Dental bridges are natural-looking dental appliances that replace a single missing tooth or a section of missing teeth allowing a person to restore his or her ability to chew and speak properly, smile confidently, improve bite, and maintain facial structure, gum health and bone density in the jaw. Because they are custom-made, bridges are barely noticeable and can restore the natural contour of teeth as well as the proper bite relationship between upper and lower teeth.
Types of Dental Bridges
The three most common types of dental bridges are resin-bonded bridges, cantilever bridges, and traditional bridges.
A traditional bridge is created by placing a false tooth, or pontic, between two anchor teeth, or abutment teeth. The abutment teeth, which can be either natural teeth or implants, are fitted with crowns and used to hold the pontic tooth in place. The pontic tooth can be made from any combination of gold, alloys or porcelain, or in some cases, pure porcelain.
Cantilever bridges are useful as they can be used when anchor teeth are only available on one side of the missing tooth. The process is otherwise similar to the traditional bridge.
Resin-bonded bridges, also known as Maryland bonded bridges, are the most complex of the three. They are created directly in the mouth using plastic teeth and gums attached to a metal framework, which is then directly connected to existing teeth.
About the Process
There are typically two phases involved in the installation of dental bridges. The first phase is where the majority of the work is done. The abutment teeth will be prepared by removing some of the enamel to make room for the crowns. Next, impressions will be made and used to create the pontic tooth, bridge, and crowns for the abutment tooth or teeth. The exposed gums will be protected by a temporary bridge, to be removed in the next phase.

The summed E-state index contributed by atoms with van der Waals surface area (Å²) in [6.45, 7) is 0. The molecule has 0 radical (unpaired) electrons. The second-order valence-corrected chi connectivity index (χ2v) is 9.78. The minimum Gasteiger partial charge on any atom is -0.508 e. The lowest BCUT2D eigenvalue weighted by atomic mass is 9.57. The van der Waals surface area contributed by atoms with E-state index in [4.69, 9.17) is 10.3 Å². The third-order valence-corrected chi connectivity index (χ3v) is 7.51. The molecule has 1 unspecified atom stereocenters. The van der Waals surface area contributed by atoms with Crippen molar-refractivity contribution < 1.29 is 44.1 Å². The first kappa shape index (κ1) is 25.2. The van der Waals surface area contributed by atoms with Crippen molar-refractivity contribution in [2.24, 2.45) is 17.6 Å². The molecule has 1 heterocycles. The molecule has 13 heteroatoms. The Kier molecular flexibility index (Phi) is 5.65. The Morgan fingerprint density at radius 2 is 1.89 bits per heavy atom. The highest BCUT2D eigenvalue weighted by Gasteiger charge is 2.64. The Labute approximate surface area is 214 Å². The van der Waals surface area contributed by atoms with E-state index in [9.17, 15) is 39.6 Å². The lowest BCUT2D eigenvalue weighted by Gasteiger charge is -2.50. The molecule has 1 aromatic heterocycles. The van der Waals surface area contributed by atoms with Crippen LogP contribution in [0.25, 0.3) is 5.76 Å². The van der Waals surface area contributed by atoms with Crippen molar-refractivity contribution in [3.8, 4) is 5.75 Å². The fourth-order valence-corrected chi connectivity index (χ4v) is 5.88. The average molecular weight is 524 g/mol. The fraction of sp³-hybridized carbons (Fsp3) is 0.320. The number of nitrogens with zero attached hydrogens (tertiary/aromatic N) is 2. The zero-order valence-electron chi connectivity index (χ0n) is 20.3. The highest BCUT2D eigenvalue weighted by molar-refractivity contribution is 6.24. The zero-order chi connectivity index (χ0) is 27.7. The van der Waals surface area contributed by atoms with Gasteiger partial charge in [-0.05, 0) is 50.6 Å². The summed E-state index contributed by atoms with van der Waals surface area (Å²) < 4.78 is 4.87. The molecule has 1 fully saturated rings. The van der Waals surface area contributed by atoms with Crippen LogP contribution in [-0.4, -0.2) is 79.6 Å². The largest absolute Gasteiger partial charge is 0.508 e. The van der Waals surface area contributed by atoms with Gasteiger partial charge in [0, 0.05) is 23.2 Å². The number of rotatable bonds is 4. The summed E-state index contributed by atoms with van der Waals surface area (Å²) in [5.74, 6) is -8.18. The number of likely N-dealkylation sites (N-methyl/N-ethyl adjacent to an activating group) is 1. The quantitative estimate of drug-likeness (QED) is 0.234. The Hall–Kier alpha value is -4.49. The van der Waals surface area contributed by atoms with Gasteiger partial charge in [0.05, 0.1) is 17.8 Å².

The second stage involves removal of the temporary bridge and installation of the permanent bridge. The dentist may temporarily cement it into place at first in order to ensure optimal fit, eventually installing it more permanently a few weeks later, after any necessary adjustments have been made. There are typically several visits involved in this phase during which the dentist will make these adjustments.
Life after Dental Bridges
Dental bridges can change the patient’s life dramatically and for the better. Speaking and chewing should become much easier, giving back confidence the patient may have lost. Caring for the bridge is as simple as caring for regular teeth; regular brushing and flossing to prevent decay of enamel and gums, as well as regular cleanings so that any potential problems can be caught early. A healthy diet is also important, as well as avoiding activities – such as chewing on ice – that could potential damage teeth.
If you have severely damaged teeth or missing teeth you could benefit from a bridge.